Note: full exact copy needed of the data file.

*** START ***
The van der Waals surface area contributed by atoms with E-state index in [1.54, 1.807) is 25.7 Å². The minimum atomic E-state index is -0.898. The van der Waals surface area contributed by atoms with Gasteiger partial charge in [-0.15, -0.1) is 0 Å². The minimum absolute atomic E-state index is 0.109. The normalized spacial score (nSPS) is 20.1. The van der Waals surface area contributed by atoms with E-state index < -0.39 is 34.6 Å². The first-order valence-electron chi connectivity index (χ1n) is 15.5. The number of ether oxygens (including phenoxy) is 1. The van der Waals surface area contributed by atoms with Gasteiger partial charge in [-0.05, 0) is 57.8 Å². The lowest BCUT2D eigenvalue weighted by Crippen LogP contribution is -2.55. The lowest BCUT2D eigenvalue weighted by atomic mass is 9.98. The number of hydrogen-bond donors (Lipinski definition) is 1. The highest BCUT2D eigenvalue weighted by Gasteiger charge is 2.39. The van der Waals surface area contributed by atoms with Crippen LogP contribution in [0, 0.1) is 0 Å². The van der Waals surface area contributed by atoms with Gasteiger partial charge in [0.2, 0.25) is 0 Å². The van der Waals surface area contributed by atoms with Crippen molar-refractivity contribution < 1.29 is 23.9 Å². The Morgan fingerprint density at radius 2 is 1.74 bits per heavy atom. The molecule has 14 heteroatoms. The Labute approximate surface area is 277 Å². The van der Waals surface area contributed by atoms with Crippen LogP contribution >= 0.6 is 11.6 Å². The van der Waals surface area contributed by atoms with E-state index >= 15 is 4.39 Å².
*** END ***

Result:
The van der Waals surface area contributed by atoms with E-state index in [1.54, 1.807) is 25.7 Å². The minimum atomic E-state index is -0.898. The van der Waals surface area contributed by atoms with Gasteiger partial charge in [-0.15, -0.1) is 0 Å². The minimum absolute atomic E-state index is 0.109. The normalized spacial score (nSPS) is 20.1. The van der Waals surface area contributed by atoms with E-state index < -0.39 is 34.6 Å². The first-order valence-electron chi connectivity index (χ1n) is 15.5. The number of ether oxygens (including phenoxy) is 1. The van der Waals surface area contributed by atoms with Gasteiger partial charge in [-0.05, 0) is 57.8 Å². The lowest BCUT2D eigenvalue weighted by Crippen LogP contribution is -2.55. The lowest BCUT2D eigenvalue weighted by atomic mass is 9.98. The number of hydrogen-bond donors (Lipinski definition) is 1. The highest BCUT2D eigenvalue weighted by Gasteiger charge is 2.39. The van der Waals surface area contributed by atoms with Crippen LogP contribution in [0, 0.1) is 0 Å². The van der Waals surface area contributed by atoms with Gasteiger partial charge in [0.2, 0.25) is 0 Å². The van der Waals surface area contributed by atoms with Crippen molar-refractivity contribution < 1.29 is 23.9 Å². The Morgan fingerprint density at radius 2 is 1.74 bits per heavy atom. The molecule has 14 heteroatoms. The Labute approximate surface area is 277 Å². The van der Waals surface area contributed by atoms with Crippen LogP contribution >= 0.6 is 11.6 Å². The van der Waals surface area contributed by atoms with E-state index >= 15 is 4.39 Å².